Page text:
An exploratory study on the impact of daily activities on the pleasure and physical activity of older adults

Miriam Cabrita*, Richel Lousberg, Monique Tabak, Hermie J. Hermens, Miriam M. R. Vollenbroek-Hutten

*Corresponding author for this work

Research output: Contribution to journalArticleAcademicpeer-review

11 Citations (Web of Science)


Background: Pleasure is one determinant of intrinsic motivation and yet a dimension often forgotten when promoting physical activity among the older population. In this study we investigate the relation between daily activities and physical activity, experience of pleasure, and the interaction between pleasure and physical activity in the daily lives of community-dwelling older adults.

Methods: Participants carried a hip-worn accelerometer during 30 consecutive days resulting in a total of 320 days of data collection. Current activity, location, companion and experience of pleasure during each activity were assessed through experience sampling on a smartphone every 1-2 h. Between- and within-individual differences were analysed with multi-level models and 10xN = 1 regression analysis.

Results: Outdoor activities were associated with higher physical activity than indoor activities (p <0.001). Performing leisure activities, outdoors and not alone significantly predicted pleasure in daily life (all p's <0.05). Being more active while performing leisure activities resulted in higher experiences of pleasure (p <0.001). However, when performing basic activities of daily living (e.g. commuting or households) this relation was inverted. Results provide meaningful indication for individual variance. The 30 days of data collected from each participant allow for identification of individual differences.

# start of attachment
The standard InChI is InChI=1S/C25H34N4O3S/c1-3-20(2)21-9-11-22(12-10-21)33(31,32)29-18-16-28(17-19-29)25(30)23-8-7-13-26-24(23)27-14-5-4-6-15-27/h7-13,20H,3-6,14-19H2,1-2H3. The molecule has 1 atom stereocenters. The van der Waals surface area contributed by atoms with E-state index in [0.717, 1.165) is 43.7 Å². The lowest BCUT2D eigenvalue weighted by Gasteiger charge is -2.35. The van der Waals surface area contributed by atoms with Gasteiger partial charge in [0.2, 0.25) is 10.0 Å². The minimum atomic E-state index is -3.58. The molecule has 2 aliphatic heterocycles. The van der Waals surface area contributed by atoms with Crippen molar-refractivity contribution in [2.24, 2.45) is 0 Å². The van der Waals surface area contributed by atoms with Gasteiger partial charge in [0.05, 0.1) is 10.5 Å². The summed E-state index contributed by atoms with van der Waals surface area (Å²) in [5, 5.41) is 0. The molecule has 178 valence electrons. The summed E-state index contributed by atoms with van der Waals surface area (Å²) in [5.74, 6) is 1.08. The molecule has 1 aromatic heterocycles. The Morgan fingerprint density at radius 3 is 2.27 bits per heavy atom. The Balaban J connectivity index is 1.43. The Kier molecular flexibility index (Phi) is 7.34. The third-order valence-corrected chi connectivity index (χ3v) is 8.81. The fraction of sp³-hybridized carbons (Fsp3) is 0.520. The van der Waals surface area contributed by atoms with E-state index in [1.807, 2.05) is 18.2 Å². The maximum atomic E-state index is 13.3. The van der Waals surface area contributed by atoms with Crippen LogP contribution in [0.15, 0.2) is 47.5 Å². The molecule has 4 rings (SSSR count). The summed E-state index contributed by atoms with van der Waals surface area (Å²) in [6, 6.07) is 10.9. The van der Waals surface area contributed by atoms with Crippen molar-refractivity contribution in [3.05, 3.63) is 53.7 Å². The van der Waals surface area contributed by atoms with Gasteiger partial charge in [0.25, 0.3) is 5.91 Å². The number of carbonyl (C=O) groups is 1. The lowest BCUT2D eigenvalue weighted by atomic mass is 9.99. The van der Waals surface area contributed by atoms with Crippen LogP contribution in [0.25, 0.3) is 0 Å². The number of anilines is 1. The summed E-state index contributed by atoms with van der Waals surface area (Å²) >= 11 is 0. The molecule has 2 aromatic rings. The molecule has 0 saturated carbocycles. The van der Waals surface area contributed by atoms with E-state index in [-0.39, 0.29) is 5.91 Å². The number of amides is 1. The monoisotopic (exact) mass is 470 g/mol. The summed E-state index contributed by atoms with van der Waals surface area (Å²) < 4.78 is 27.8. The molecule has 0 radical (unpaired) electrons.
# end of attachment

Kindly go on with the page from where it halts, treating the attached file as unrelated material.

Conclusions: Daily activities and their contexts do influence the experience of pleasure and physical activity of older adults in daily life of older adults, although similar research with larger population is recommended. Results are in accordance with the literature, indicating that the method adopted (accelerometry combined with experience sampling) provides reliable representation of daily life. Identification of individual differences can eventually be automatically performed through data mining techniques. Further research could look at innovative approaches to promote Active Ageing using mobile technology in the daily life, by promoting physical activity through recommendation of pleasurable activities, and thus likely to increase the intrinsic motivation to become physically active.

Original languageEnglish
Article number1
Number of pages11
JournalEuropean Review of Aging and Physical Activity
Publication statusPublished - 6 Jan 2017


  • Experience sampling method
  • Wearables
  • Positive emotions
  • Independent living
  • Active ageing
  • MOOD
  • AGE

Cite this